DETROIT —  Fiat Chrysler Automobiles on Thursday reported a big gain in second-quarter profits and assured investors that its recent record-setting penalty for safety violations would not slow its earnings momentum, reports the New York Times.

The Italian-American automaker said that its net income climbed 69 percent in the quarter to 333 million euros — about $363 million — compared with the period a year ago.

The company’s chief executive, Sergio Marchionne, attributed the gains to healthier profit margins in the North American market and surging sales of Jeep sport utility vehicles.

Mr. Marchionne told analysts that he did not expect any long-term financial impact from the company’s consent order on safety violations reached with the National Highway Traffic Safety Administration.

On Sunday, the agency imposed civil penalties of up to $105 million on Fiat Chrysler for failing to complete recalls in a timely manner and to provide proper notification to consumers, dealers and regulators.

The consent order followed an investigation by regulators into 23 recalls covering more than 11 million vehicles.

Mr. Marchionne said the company was committed to improving its safety practices, particularly in its communications with consumers. “There are no excuses,” he said in a conference call with analysts.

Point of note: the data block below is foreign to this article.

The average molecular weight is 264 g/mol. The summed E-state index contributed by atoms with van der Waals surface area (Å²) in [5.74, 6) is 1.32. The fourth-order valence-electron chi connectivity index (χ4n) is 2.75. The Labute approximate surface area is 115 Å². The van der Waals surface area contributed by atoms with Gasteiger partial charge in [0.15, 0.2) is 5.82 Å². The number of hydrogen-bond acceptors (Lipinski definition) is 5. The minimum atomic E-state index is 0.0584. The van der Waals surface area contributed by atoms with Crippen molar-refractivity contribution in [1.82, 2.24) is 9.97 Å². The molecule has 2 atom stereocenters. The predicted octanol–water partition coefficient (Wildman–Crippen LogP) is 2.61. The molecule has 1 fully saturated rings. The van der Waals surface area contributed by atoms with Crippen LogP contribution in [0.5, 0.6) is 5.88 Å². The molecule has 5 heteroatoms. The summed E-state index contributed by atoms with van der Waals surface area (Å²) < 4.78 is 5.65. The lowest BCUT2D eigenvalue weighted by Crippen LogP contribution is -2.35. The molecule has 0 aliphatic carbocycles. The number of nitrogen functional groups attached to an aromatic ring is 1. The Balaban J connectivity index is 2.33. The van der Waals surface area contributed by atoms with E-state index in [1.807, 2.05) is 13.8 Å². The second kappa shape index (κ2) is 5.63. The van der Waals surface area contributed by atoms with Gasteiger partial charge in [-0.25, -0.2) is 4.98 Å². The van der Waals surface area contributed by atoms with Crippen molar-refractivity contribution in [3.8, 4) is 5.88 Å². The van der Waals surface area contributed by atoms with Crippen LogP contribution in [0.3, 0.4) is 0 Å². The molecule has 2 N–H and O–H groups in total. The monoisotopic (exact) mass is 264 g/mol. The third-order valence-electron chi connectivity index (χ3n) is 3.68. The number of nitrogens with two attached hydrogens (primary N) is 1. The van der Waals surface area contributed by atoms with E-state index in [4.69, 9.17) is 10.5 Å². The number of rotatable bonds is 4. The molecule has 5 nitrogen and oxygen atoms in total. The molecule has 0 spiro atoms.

He added that the penalties imposed by the safety agency should not hinder the automaker’s performance.

Fiat Chrysler will pay a $70 million cash fine and is obligated to spend $20 million on a variety of performance issues, including repurchasing Ram pickups with faulty suspensions that can cause drivers to lose control of the vehicles.

Fiat Chrysler could be assessed an additional $15 million in penalties if more safety violations are found by an independent monitor. “Neither us nor N.H.T.S.A. want to see that amount paid,” Mr. Marchionne said.

With its safety issues resolved for now, the company can focus on its growth plans, which include expanding global Jeep sales and revitalizing its Alfa Romeo luxury brand.

Fiat Chrysler revenue in the second quarter rose 25 percent from a year ago to €29.2 billion, or about $31.8 billion. In North America, its profit margins more than doubled, to nearly 8 percent.

General Motors and Ford Motor reported even higher profit margins in North America, where new vehicle sales are reaching their highest levels in several years.

“We are still far away from where our other two competitors are,” Mr. Marchionne said. “It is an indication of the amount of work that needs to be done by F.C.A. in the United States.”

The second-quarter results impressed investors, as Fiat Chrysler’s stock gained 7.3 percent to close at $15.58 in trading on Thursday on the New York Stock Exchange.